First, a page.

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Cartridge Bearing Type Bottom Bracket Service

Typical Tools and Supplies Needed.

  • Bottom Bracket Tool as appropriate.
  • Park Tool torque wrench TW-2, or TW-6. Optional, but recommended.
  • A 32mm headset wrench, or a large adjustable wrench, if you do not have a torque wrench.
  • Medium grade thread locking compound, such as Loctite #242
  • Grease, such as Park Tool PPL-1 Polylube 1000 or ASC-1 Anti Seize compound

This article will discuss the removal and installation of the common cartridge bottom brackets of the three-piece cranksets.

Most cartridge bottom brackets are held by retaining rings or cups on either side. The description below is based on the Shimano® brand of bottom bracket, but most other cartridge type bottom bracket bearing units install in a similar fashion. NOTE: Shimano® XTR BB950 bottom bracket and Dura-Ace BB-7700 bottom brackets are adjustable type bottom brackets. See Adjustable type Bottom Brackets

For the External Bearing System Cranksets, such as Shimano® Hollow Tech II, or Campagnolo® Ulta-Torque bottom bracket-crankset systems, see External Bearing System Service.

There are two different styles of Shimano® cartridge bottom brackets. One type has a fixed flange on the right side (drive side). The other type has a fixed flange on the left side (non-drive side). Each one uses a removable ring opposite the fixed flange. See the figure below.

There is a fairly simple test to determine if the bottom bracket bearing is worn out. Shift the chain to the inner most rear sprockets front and rear. Drop the chain off the smallest front ring, and arrange it so it will not strike the chainrings. Spin the crank while holding the bike with one hand. If you feel an obvious rumbling or grinding feeling, the bearing are wore out and the unit should be replaced. Very worn bottom brackets will actually make a grinding noise.

Check bearings

 

 

Removal of Cartridge Bottom Bracket

Begin bearing service by first removing both cranks. For square tapered spindle types, see Crankarm Removal. For round splined type spindles and arms see Splined Arm Removal.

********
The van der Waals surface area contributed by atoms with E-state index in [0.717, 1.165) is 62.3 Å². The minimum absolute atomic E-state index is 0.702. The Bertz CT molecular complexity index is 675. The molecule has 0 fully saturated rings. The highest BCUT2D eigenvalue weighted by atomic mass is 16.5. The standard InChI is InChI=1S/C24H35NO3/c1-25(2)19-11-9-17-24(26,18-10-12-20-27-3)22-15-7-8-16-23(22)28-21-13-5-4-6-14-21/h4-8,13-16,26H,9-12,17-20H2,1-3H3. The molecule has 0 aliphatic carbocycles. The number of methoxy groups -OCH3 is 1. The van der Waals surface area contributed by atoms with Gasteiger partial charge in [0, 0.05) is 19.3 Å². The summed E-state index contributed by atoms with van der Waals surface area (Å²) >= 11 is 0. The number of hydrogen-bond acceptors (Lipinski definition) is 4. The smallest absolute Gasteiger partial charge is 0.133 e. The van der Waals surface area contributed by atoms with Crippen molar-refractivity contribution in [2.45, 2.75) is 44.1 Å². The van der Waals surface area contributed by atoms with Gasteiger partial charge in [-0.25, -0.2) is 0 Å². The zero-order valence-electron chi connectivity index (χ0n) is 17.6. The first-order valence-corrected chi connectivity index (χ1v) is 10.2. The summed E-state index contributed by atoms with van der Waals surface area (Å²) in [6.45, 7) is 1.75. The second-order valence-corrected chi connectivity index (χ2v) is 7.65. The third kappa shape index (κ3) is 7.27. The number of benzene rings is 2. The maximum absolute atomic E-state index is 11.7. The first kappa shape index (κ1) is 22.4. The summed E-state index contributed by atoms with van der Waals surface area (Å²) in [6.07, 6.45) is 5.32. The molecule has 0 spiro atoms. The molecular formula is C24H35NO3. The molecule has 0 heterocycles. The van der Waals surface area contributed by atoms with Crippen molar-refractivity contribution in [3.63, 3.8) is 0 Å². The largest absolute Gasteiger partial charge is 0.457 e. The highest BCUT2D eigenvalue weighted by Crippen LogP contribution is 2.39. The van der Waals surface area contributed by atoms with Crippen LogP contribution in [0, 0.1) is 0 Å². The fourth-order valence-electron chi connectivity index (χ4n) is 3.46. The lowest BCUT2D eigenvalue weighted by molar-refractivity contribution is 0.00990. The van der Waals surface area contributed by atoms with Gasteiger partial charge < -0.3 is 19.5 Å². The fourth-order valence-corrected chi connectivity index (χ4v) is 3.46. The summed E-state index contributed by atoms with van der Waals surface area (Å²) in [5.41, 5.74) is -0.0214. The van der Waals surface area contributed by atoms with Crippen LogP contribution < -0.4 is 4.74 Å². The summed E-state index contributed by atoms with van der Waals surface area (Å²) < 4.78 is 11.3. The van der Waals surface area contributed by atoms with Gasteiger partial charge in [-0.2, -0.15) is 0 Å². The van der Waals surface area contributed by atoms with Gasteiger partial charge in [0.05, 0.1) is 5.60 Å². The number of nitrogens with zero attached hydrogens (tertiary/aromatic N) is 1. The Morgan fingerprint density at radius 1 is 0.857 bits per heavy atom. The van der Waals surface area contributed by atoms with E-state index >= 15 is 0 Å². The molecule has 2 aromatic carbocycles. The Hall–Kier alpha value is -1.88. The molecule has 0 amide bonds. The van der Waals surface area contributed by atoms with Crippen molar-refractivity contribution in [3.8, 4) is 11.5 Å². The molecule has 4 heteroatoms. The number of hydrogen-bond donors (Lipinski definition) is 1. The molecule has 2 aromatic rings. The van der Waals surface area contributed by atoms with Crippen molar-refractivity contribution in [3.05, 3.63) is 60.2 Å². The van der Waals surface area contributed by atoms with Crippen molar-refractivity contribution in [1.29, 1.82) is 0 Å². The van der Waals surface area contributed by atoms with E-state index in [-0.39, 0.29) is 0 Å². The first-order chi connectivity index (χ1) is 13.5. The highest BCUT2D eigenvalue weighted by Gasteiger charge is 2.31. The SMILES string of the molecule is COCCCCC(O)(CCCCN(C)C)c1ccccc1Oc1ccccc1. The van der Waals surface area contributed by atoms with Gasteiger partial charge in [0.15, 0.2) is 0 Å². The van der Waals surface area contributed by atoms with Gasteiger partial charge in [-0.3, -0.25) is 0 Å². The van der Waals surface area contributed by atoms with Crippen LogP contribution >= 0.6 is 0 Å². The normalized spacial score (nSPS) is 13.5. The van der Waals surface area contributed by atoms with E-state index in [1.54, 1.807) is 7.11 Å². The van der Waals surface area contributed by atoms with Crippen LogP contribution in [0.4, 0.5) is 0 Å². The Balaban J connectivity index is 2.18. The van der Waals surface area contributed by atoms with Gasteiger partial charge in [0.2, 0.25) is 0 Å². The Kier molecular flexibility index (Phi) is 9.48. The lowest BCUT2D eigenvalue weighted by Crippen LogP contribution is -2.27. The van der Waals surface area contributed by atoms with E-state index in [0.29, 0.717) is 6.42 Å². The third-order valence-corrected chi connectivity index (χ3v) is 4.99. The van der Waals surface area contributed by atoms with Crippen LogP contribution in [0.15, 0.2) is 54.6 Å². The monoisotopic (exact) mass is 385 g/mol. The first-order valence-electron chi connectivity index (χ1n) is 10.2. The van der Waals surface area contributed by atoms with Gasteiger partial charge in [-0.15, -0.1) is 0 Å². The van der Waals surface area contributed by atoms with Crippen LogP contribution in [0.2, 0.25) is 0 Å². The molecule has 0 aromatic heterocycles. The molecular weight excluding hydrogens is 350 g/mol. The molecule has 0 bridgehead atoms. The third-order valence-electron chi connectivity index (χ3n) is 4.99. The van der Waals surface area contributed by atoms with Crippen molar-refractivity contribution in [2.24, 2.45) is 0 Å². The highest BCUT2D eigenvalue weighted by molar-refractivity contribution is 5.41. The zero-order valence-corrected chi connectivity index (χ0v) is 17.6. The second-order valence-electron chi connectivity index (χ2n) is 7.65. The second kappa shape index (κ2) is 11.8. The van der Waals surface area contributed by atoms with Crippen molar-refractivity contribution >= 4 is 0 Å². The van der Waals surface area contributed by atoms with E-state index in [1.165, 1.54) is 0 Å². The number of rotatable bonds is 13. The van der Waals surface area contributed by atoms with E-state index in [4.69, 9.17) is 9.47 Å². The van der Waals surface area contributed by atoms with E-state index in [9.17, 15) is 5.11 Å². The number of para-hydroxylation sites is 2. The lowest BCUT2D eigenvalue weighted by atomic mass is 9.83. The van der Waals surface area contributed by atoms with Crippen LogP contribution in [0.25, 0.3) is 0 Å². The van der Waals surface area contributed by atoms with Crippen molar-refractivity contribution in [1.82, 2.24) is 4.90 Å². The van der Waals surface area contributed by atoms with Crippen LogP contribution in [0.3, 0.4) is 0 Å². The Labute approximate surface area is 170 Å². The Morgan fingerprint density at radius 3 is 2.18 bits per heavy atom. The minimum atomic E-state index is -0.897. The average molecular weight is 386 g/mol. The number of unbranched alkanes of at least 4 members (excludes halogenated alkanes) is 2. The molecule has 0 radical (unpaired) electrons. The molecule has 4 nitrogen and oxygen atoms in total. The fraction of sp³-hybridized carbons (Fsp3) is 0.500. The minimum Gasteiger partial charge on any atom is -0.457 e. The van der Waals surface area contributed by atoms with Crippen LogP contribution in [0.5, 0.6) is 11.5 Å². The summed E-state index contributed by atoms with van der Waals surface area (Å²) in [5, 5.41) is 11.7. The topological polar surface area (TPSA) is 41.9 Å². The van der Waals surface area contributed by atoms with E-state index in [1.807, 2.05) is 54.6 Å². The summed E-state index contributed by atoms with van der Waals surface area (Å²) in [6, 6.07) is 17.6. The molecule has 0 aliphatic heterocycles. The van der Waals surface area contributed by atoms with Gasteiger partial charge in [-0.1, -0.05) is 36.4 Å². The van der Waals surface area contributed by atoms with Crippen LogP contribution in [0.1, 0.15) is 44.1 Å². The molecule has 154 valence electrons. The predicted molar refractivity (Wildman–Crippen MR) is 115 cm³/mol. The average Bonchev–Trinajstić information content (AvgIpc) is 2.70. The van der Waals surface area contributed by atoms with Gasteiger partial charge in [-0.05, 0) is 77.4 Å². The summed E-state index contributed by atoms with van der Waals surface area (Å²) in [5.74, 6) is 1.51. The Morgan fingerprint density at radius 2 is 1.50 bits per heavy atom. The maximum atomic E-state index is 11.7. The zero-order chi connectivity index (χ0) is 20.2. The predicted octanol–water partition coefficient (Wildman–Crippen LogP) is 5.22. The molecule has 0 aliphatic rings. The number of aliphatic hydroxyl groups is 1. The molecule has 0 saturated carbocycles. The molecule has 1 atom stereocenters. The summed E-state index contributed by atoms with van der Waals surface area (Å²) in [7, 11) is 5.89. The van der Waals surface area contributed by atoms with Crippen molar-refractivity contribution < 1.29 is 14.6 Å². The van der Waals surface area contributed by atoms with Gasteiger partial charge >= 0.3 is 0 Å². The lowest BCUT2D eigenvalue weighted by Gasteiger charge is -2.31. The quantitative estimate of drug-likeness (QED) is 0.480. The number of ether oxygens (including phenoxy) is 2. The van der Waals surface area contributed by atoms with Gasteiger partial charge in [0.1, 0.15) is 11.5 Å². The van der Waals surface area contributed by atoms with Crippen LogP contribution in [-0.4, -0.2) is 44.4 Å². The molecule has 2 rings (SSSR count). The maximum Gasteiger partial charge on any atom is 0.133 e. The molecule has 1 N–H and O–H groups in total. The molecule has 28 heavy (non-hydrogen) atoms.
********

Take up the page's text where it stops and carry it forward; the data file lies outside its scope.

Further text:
Some bottom bracket models use a steel or aluminum ring on one side and a plastic ring opposite. On these models, remove the metal side first regardless of left or right side. Otherwise, insert BBT-22 or other tool fully into splines on left side. Some brands use an eight notched ring, which will accept the BBT-18. Use care to hold either tool firmly in place. Remove the non-drive side by turning counter-clockwise. For some models, this removes the ring; in some models, this pull the cartridge body out.

Splined cup and BBT-2

Insert the tool fully into the splines on theopposite side. For non-drive side, remove by turning counter-clockwise. For drive side, turn clockwise to remove.

The spline system used on many cartridge bottom bracket is very shallow. If the spindle is hollow, use the rear hub skewer to hold the tool firmly in place. When using this technique to remove the spindle, break the threads free, then loosen the skewer as the cup comes out.

Hold BBT-2 tight to cups with skewer

 

THREADING NOTE: Most modern bikes use an ISO thread standard for the bottom bracket. The left side thread is a right-hand direction thread, which tightens clockwise and removes counter-clockwise. This standard is also called English or BSC. The right side (drive side) thread is a left-hand thread, which tightens counter-clockwise and remove clockwise. There are some exceptions to the ISO. Bikes made in Italy may use "Italian" threading, with both drive and non-drive sides right hand thread. There may be markings such as "36 x 24" on the cups. Older bikes from France may have right hand threads on both sides (35mm x 1mm). It is especially recommended for bikes with a right-hand thread for the drive side to use a thread locker in addition to full torque. See more on thread preparation and thread lockers in Basic Thread Concepts.